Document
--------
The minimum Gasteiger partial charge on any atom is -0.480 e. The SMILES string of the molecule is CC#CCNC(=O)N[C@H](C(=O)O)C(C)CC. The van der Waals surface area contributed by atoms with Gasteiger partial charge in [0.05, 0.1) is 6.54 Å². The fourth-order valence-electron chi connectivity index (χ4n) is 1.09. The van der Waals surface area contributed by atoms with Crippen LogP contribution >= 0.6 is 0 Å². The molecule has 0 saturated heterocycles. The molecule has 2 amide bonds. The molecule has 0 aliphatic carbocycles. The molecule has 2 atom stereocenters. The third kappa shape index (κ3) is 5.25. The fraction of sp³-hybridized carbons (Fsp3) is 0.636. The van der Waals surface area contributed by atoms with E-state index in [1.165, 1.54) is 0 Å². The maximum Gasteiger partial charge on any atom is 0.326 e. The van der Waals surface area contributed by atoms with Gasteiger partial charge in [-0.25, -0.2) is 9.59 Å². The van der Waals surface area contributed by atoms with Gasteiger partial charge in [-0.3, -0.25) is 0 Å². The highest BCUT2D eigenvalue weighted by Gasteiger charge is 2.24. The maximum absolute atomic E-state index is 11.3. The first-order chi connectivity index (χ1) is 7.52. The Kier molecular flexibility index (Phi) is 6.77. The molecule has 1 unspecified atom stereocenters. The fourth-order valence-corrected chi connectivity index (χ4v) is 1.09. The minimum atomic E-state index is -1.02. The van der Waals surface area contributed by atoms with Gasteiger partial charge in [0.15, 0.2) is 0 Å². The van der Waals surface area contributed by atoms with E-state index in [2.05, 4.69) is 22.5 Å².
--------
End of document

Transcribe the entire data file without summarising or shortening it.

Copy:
The minimum Gasteiger partial charge on any atom is -0.480 e. The SMILES string of the molecule is CC#CCNC(=O)N[C@H](C(=O)O)C(C)CC. The van der Waals surface area contributed by atoms with Gasteiger partial charge in [0.05, 0.1) is 6.54 Å². The fourth-order valence-electron chi connectivity index (χ4n) is 1.09. The van der Waals surface area contributed by atoms with Crippen LogP contribution >= 0.6 is 0 Å². The molecule has 0 saturated heterocycles. The molecule has 2 amide bonds. The molecule has 0 aliphatic carbocycles. The molecule has 2 atom stereocenters. The third kappa shape index (κ3) is 5.25. The fraction of sp³-hybridized carbons (Fsp3) is 0.636. The van der Waals surface area contributed by atoms with E-state index in [1.165, 1.54) is 0 Å². The maximum Gasteiger partial charge on any atom is 0.326 e. The van der Waals surface area contributed by atoms with Gasteiger partial charge in [-0.25, -0.2) is 9.59 Å². The van der Waals surface area contributed by atoms with Gasteiger partial charge in [-0.3, -0.25) is 0 Å². The highest BCUT2D eigenvalue weighted by Gasteiger charge is 2.24. The maximum absolute atomic E-state index is 11.3. The first-order chi connectivity index (χ1) is 7.52. The Kier molecular flexibility index (Phi) is 6.77. The molecule has 1 unspecified atom stereocenters. The fourth-order valence-corrected chi connectivity index (χ4v) is 1.09. The minimum atomic E-state index is -1.02. The van der Waals surface area contributed by atoms with Gasteiger partial charge in [0.15, 0.2) is 0 Å². The van der Waals surface area contributed by atoms with E-state index in [2.05, 4.69) is 22.5 Å².